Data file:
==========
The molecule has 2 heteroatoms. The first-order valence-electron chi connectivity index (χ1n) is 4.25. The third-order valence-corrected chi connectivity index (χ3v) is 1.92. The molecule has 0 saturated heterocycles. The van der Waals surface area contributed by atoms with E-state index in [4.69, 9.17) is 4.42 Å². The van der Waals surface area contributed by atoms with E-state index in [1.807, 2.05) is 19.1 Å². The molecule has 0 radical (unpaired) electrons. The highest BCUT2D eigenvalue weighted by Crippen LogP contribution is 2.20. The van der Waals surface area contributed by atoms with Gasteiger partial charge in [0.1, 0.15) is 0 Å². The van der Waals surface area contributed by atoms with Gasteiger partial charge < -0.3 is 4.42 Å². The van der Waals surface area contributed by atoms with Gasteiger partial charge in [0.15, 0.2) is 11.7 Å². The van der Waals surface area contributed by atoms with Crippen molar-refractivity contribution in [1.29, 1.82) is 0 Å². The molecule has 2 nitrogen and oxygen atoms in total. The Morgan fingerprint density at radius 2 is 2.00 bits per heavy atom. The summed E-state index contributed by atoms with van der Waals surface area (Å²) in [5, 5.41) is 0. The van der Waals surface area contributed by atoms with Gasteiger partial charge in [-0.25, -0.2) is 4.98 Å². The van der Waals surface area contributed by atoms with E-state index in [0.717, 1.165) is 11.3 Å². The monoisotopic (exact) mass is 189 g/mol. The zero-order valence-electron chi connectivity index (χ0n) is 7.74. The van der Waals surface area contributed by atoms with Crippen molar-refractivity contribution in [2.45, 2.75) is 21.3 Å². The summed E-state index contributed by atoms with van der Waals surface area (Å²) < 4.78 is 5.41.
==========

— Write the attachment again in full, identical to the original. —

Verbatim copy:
The molecule has 2 heteroatoms. The first-order valence-electron chi connectivity index (χ1n) is 4.25. The third-order valence-corrected chi connectivity index (χ3v) is 1.92. The molecule has 0 saturated heterocycles. The van der Waals surface area contributed by atoms with E-state index in [4.69, 9.17) is 4.42 Å². The van der Waals surface area contributed by atoms with E-state index in [1.807, 2.05) is 19.1 Å². The molecule has 0 radical (unpaired) electrons. The highest BCUT2D eigenvalue weighted by Crippen LogP contribution is 2.20. The van der Waals surface area contributed by atoms with Gasteiger partial charge in [0.1, 0.15) is 0 Å². The van der Waals surface area contributed by atoms with Gasteiger partial charge < -0.3 is 4.42 Å². The van der Waals surface area contributed by atoms with Gasteiger partial charge in [0.15, 0.2) is 11.7 Å². The van der Waals surface area contributed by atoms with Crippen molar-refractivity contribution in [1.29, 1.82) is 0 Å². The molecule has 2 nitrogen and oxygen atoms in total. The Morgan fingerprint density at radius 2 is 2.00 bits per heavy atom. The summed E-state index contributed by atoms with van der Waals surface area (Å²) in [5, 5.41) is 0. The van der Waals surface area contributed by atoms with Gasteiger partial charge in [-0.25, -0.2) is 4.98 Å². The van der Waals surface area contributed by atoms with E-state index in [0.717, 1.165) is 11.3 Å². The monoisotopic (exact) mass is 189 g/mol. The zero-order valence-electron chi connectivity index (χ0n) is 7.74. The van der Waals surface area contributed by atoms with Crippen molar-refractivity contribution in [2.45, 2.75) is 21.3 Å². The summed E-state index contributed by atoms with van der Waals surface area (Å²) < 4.78 is 5.41.